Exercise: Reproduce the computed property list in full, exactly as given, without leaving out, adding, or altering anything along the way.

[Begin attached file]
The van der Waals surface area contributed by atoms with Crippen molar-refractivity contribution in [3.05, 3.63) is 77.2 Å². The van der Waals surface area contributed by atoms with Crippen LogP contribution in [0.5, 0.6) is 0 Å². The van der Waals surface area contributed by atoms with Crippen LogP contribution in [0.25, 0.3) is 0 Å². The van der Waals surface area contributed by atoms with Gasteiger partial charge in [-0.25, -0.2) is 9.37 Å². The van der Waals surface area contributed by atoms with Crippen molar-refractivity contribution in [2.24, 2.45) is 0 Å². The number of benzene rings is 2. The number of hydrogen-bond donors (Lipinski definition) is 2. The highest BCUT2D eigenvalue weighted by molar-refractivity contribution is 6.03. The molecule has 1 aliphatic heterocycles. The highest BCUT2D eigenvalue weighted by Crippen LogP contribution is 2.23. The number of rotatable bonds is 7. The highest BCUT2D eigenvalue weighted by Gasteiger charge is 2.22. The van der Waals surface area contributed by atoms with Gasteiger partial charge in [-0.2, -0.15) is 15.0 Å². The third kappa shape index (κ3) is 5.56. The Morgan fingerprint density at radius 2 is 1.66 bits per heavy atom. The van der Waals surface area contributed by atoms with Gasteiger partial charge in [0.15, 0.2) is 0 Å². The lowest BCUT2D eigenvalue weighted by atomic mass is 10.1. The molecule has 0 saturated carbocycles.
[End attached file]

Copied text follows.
The van der Waals surface area contributed by atoms with Crippen molar-refractivity contribution in [3.05, 3.63) is 77.2 Å². The van der Waals surface area contributed by atoms with Crippen LogP contribution in [0.5, 0.6) is 0 Å². The van der Waals surface area contributed by atoms with Crippen LogP contribution in [0.25, 0.3) is 0 Å². The van der Waals surface area contributed by atoms with Gasteiger partial charge in [-0.25, -0.2) is 9.37 Å². The van der Waals surface area contributed by atoms with Crippen molar-refractivity contribution in [2.24, 2.45) is 0 Å². The number of benzene rings is 2. The number of hydrogen-bond donors (Lipinski definition) is 2. The highest BCUT2D eigenvalue weighted by molar-refractivity contribution is 6.03. The molecule has 1 aliphatic heterocycles. The highest BCUT2D eigenvalue weighted by Crippen LogP contribution is 2.23. The number of rotatable bonds is 7. The highest BCUT2D eigenvalue weighted by Gasteiger charge is 2.22. The van der Waals surface area contributed by atoms with Gasteiger partial charge in [-0.2, -0.15) is 15.0 Å². The third kappa shape index (κ3) is 5.56. The Morgan fingerprint density at radius 2 is 1.66 bits per heavy atom. The van der Waals surface area contributed by atoms with Gasteiger partial charge in [0.15, 0.2) is 0 Å². The lowest BCUT2D eigenvalue weighted by atomic mass is 10.1. The molecule has 0 saturated carbocycles.